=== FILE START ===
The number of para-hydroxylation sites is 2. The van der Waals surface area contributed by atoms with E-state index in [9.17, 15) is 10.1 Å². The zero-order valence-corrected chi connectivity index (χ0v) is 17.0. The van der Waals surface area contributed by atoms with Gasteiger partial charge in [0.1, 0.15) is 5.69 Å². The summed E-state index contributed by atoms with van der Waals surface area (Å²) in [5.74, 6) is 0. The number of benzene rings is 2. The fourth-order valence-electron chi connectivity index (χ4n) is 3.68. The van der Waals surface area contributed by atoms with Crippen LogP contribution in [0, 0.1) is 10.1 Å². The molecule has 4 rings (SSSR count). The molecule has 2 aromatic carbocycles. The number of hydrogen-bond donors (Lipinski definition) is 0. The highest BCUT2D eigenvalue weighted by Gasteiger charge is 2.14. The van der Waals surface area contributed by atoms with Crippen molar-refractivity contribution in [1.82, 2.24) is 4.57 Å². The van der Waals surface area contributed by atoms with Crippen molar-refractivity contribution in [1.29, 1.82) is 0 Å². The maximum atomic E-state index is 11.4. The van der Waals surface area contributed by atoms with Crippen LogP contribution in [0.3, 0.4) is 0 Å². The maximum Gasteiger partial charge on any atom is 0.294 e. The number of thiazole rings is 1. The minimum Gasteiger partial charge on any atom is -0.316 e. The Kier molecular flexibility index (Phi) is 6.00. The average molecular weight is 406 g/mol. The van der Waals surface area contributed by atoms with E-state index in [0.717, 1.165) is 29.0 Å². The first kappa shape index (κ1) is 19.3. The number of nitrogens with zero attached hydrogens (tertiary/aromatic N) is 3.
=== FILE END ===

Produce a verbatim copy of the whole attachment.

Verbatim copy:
The number of para-hydroxylation sites is 2. The van der Waals surface area contributed by atoms with E-state index in [9.17, 15) is 10.1 Å². The zero-order valence-corrected chi connectivity index (χ0v) is 17.0. The van der Waals surface area contributed by atoms with Gasteiger partial charge in [0.1, 0.15) is 5.69 Å². The summed E-state index contributed by atoms with van der Waals surface area (Å²) in [5.74, 6) is 0. The number of benzene rings is 2. The fourth-order valence-electron chi connectivity index (χ4n) is 3.68. The van der Waals surface area contributed by atoms with Crippen LogP contribution in [0, 0.1) is 10.1 Å². The molecule has 4 rings (SSSR count). The molecule has 2 aromatic carbocycles. The number of hydrogen-bond donors (Lipinski definition) is 0. The highest BCUT2D eigenvalue weighted by Gasteiger charge is 2.14. The van der Waals surface area contributed by atoms with Crippen molar-refractivity contribution in [1.82, 2.24) is 4.57 Å². The van der Waals surface area contributed by atoms with Crippen molar-refractivity contribution in [1.29, 1.82) is 0 Å². The maximum atomic E-state index is 11.4. The van der Waals surface area contributed by atoms with Crippen LogP contribution in [0.3, 0.4) is 0 Å². The maximum Gasteiger partial charge on any atom is 0.294 e. The number of thiazole rings is 1. The minimum Gasteiger partial charge on any atom is -0.316 e. The Kier molecular flexibility index (Phi) is 6.00. The average molecular weight is 406 g/mol. The van der Waals surface area contributed by atoms with E-state index in [0.717, 1.165) is 29.0 Å². The first kappa shape index (κ1) is 19.3. The number of nitrogens with zero attached hydrogens (tertiary/aromatic N) is 3.